If this becomes indeed the default, we would have to check again because I’m not sure if you can run periodic trim (fstrim.timer) and asynchronously trim at the same time.


Without stressing an SSD?

It seems so, I just recorded a 2 minutes video while watching Youtube video through Firefox, and it feels the same as it was before enabling discard=async option…

10 minutes running #iotop -a



Definitely this option increased the amount of writes…


Increasing the amount of writings isn’t good for SSD health, is it?

Yes, it’s definitely not good for SSD, as well as using BTRFS which also increase writes…


Because of COW, right? But it might be compensated by compression that decreases the writes, right?

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I’d say no (meaning yes, but not really enough to be compensated)

COW means that modifications are made on new “blocks”, keeping the old ones, but in the end the writing of modified blocks would be executed anyway, even in a non COW filesystem… so the number of writings is the same… at least, that’s my understanding from https://fedoramagazine.org/working-with-btrfs-general-concepts/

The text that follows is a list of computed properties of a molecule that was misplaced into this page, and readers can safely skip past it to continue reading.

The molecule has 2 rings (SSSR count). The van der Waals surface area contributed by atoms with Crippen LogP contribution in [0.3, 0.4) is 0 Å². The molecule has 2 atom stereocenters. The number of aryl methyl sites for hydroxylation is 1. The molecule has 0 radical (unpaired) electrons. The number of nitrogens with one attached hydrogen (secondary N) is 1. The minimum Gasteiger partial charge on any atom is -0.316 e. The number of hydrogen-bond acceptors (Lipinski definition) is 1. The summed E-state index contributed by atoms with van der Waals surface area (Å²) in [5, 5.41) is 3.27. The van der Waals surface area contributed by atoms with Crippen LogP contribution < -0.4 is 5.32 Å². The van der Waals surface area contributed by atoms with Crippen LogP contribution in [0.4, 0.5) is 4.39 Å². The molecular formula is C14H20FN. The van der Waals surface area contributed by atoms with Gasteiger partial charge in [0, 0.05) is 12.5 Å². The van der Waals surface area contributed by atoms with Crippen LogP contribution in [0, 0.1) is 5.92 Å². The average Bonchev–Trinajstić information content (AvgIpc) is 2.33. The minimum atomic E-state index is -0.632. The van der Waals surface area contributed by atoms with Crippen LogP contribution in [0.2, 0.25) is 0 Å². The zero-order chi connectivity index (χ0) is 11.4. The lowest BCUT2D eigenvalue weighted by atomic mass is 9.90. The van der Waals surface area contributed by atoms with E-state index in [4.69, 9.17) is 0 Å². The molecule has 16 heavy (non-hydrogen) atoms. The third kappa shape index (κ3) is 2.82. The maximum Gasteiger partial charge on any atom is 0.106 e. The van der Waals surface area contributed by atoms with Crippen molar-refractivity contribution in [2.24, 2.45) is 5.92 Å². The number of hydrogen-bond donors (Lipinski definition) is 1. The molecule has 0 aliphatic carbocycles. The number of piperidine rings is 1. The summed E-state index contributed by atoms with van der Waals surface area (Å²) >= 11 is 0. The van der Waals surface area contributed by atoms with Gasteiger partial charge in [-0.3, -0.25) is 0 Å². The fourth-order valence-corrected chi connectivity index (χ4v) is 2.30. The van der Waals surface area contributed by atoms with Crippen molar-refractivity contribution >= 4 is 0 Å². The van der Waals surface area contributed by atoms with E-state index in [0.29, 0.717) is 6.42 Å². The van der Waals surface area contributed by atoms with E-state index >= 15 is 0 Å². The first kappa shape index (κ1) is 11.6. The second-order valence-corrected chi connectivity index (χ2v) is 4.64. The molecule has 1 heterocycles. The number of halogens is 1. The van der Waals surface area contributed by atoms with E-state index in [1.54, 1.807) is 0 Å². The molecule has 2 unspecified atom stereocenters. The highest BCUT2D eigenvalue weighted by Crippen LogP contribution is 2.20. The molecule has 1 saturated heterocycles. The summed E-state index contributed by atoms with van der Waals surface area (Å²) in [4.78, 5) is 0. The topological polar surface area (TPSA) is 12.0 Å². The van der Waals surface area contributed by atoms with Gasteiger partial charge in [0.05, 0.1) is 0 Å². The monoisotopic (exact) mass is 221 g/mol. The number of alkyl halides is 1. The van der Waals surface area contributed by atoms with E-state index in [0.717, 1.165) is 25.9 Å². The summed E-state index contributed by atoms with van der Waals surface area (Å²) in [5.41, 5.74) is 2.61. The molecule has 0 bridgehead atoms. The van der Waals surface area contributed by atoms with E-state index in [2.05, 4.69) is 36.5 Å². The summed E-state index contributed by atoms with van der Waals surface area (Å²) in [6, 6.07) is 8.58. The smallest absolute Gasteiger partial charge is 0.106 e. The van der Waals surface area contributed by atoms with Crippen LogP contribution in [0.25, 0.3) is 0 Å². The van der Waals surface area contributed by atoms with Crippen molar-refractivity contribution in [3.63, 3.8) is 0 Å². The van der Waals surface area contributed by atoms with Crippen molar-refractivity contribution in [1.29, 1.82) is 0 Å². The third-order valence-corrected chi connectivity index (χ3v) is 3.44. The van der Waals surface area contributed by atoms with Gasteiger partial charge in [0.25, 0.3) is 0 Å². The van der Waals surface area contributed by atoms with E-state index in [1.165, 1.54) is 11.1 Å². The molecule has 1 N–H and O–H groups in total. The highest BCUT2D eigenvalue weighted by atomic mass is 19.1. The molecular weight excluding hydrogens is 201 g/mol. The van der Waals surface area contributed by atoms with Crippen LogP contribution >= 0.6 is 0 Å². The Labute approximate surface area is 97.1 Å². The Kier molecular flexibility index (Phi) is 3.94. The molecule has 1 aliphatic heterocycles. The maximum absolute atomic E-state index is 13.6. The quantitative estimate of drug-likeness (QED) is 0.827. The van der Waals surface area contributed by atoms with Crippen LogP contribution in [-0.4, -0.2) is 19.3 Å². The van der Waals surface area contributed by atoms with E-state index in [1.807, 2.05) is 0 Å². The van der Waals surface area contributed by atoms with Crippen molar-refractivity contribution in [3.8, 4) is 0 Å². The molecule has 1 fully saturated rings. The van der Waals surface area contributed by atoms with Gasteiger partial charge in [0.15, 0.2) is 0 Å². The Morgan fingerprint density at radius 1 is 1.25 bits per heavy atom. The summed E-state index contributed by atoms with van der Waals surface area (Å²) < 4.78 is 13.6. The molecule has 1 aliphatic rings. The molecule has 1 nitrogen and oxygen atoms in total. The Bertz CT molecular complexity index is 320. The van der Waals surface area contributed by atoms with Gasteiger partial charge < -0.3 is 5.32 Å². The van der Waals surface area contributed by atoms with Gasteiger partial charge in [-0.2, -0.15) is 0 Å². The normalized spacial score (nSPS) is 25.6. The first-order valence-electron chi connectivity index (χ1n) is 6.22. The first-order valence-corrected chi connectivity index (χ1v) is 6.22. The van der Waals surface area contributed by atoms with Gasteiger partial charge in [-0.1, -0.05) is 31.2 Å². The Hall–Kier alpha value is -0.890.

Well, maybe it should be the same, but in reality you can prove it’s not with iotop :laughing:

Have you done some experiments with some data to share? I’d be interested. The output of iotop above is related to enabling async discard if I understand correctly.

Yeah, but unfortunately i did it some time ago only for myself, so no real data was saved sorry…You can repeat experiment, maybe they’ve changed some stuff on BTRFS, but i doubt it because that’s kinda COW’s motto.

I remember it was more writes than ext4, not like gigabytes more, but still much more.
I just came for conclusion that for various reasons from stability, to more writes BTRFS was not for me.

Yes, but iotop can be used to test stuff without this setting between exactly same disks with different filesystems as well :wink:

As far as my own settings, i’ve always:

  1. For SSDs Removed continuous trim, which is discard in /etc/fstab
  2. Enabled periodic trim via fstrim.timer service
  3. Set udev rules as: bfq scheduler for normal SSDs, No scheduler for NVMEs, mq-deadline for HDDs

Thanks anyway! I’ll see whether I can do some experiments myself. Of course I use fstrim timer myself.